CENTRAL FLORIDA CRITTER OF THE DAY: Earth-Boring Scarab Beetle (Geotrupes sp.)
New to my buggy life list.
3 species listed for Florida: G. blackburnii blackburnii; G. egeriei; G. splendidus (source: http://www.fsca-dpi.org/Coleoptera/Mike/geotrup.htm)
“Adults feed on dung, fungi, and decaying vegetable matter. Larva feed on old cow dung.”
Earth-Boring Scarab Beetle (Geotrupes sp.)
CENTRAL FLORIDA CRITTER OF THE DAY: Polka-dot Wasp Moth (Syntomeida epilais)
aka Oleander Moth
Does not sting. Wasp mimic. Adults pollinate. Flies during the day. The caterpillar of this species has the common name: oleander caterpillar.
Larval hosts: Florida native: DEVIL’S POTATO; RUBBERVINE (Echites umbellatus) (limited to coast of southern Florida); Exotic: Oleander which has expanded it range throughout the U.S.
Learn more: http://beautifulnativeplants.blogspot.com/2016/02/an-exception-to-rules.html
Learn more2: http://entnemdept.ufl.edu/creatures/orn/oleander_caterpillar.htm
Shown on Florida Native Plant: Bidens alba
Polka-dot Wasp Moth (Syntomeida epilais)
Photo of caterpillar on Oleander from 2010: https://centralfloridacritteroftheday.files.wordpress.com/2016/11/oleandercat100110.jpg
CENTRAL FLORIDA CRITTER OF THE DAY: Masked Chafer Beetle (Cyclocephala sp.)
Adults nocturnal, come to lights. Larvae feed on roots. This one was in the clutches of a tiny spider under the patio light.
Family Scarabaeidae – Scarab Beetles
Subfamily Dynastinae – Rhinoceros Beetles
Genus Cyclocephala – Masked Chafers
Learn more: https://texasinsects.tamu.edu/masked-chafer/
CENTRAL FLORIDA CRITTER OF THE DAY: Davis’ Southeastern Dog-Day Cicada (Neotibicen sp. probably davisi davisi)
an annual species. Periodical cicadas do not occur in Florida.
There has been a taxonomic change to the Family Cicadidae – Cicadas
Cicadas are seldom of economic importance in Florida. source: http://entnemdept.ufl.edu/creatures/misc/bugs/cicadas.htm
“On the positive side, it should be noted that cicadas do not bite or sting and harbor no organisms known to be harmful to vertebrates. They provide food for many kinds of wildlife, including birds, small mammals, and other insects. Newly emerged adults are easily caught and have been used for food by humans, either raw or cooked, and are even credited with having saved some family groups from starvation early in the history of North America.” ibid.
Shown on Florida Native Plant: Blackberry (Rubus sp.)
My take: https://floridawildlifegardentails.wordpress.com/2015/09/18/sing-sing-a-song-annual-cicada/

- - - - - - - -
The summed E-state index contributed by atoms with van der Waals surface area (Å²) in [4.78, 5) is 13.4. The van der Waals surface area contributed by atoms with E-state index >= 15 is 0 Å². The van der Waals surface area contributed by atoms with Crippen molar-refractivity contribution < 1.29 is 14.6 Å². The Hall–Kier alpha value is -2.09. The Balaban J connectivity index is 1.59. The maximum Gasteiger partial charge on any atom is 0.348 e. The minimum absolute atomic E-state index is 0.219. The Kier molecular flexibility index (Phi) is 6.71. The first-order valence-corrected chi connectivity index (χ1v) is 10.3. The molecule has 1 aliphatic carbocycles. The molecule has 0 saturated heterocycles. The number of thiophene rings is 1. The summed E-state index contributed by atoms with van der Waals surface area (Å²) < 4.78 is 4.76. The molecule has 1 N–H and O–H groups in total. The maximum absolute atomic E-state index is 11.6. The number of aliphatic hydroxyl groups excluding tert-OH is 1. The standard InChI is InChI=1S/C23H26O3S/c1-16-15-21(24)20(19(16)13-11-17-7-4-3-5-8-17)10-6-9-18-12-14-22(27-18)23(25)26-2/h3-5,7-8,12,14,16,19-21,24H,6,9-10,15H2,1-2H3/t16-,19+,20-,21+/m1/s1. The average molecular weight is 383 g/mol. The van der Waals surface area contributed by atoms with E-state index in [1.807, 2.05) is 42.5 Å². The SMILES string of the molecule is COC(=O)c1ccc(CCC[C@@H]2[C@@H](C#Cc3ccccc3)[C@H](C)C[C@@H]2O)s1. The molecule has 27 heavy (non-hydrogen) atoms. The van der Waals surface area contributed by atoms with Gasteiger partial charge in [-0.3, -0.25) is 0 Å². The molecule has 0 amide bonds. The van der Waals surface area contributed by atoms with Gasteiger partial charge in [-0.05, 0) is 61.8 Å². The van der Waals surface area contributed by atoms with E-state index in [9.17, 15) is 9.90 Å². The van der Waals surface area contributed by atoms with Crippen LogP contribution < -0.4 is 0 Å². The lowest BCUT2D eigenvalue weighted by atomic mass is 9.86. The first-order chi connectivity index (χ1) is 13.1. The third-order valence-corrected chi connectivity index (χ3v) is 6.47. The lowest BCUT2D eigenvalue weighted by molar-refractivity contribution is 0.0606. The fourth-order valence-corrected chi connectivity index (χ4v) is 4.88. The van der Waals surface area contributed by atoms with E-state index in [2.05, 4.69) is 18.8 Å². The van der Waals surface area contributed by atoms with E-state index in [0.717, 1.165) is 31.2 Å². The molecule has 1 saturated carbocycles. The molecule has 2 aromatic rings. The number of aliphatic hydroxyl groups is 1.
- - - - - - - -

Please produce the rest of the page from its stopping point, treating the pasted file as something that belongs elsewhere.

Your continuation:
Take Two: You say Ci-KAY-da and I say Ci-kAHHH-da
Davis’ Southeastern Dog-Day Cicada (Neotibicen sp. probably davisi davisi)
CENTRAL FLORIDA CRITTER OF THE DAY: Spicebush Swallowtail Butterfly Caterpillar (Papilio troilus)
Larval host: Sassafras (Sassafras albidum), spicebush (Lindera benzoin), red bay (Persea borbonia), swamp bay (Persea palustris) and the category I invasive camphortree (Cinnamomum camphora)
Shown on Florida Native Plant: SWAMP BAY (Persea palustris)
Photos of Adult: https://centralfloridacritteroftheday.wordpress.com/2018/08/05/spicebush-swallowtail-butterfly-papilio-troilus/
CENTRAL FLORIDA CRITTER OF THE DAY: Withered Mocis Moth (Mocis marcida)
Came to patio light after dark.
New to my buggy life list. My encounter was submitted and accepted to add this species to the Osceola county Florida checklist at butterfliesandmoths.com https://www.butterfliesandmoths.org/sighting_details/1188829
Superfamily Noctuoidea – Owlet Moths and kin
larval hosts: grasses; (non-native Panicum maximum (source: Natural History Museum, London))
larvae said to be a pest of pasture and turf grasses in Florida (source: https://www.jstor.org/stable/3493999?origin=crossref&seq=1#page_scan_tab_contents)
Host for wasps “Parasites reared from the pupae were not specific to any single Mocis species; they comprised two Sarcophagids, three Braconids, two Chalcidids and four Ichneumonids. Species found preying on Mocis larvae were a Tenebrionid, Bothrotes fortis Csy., and a Carabid, Pinacodera sp. ” (source: https://www.cabdirect.org/cabdirect/abstract/19750531212)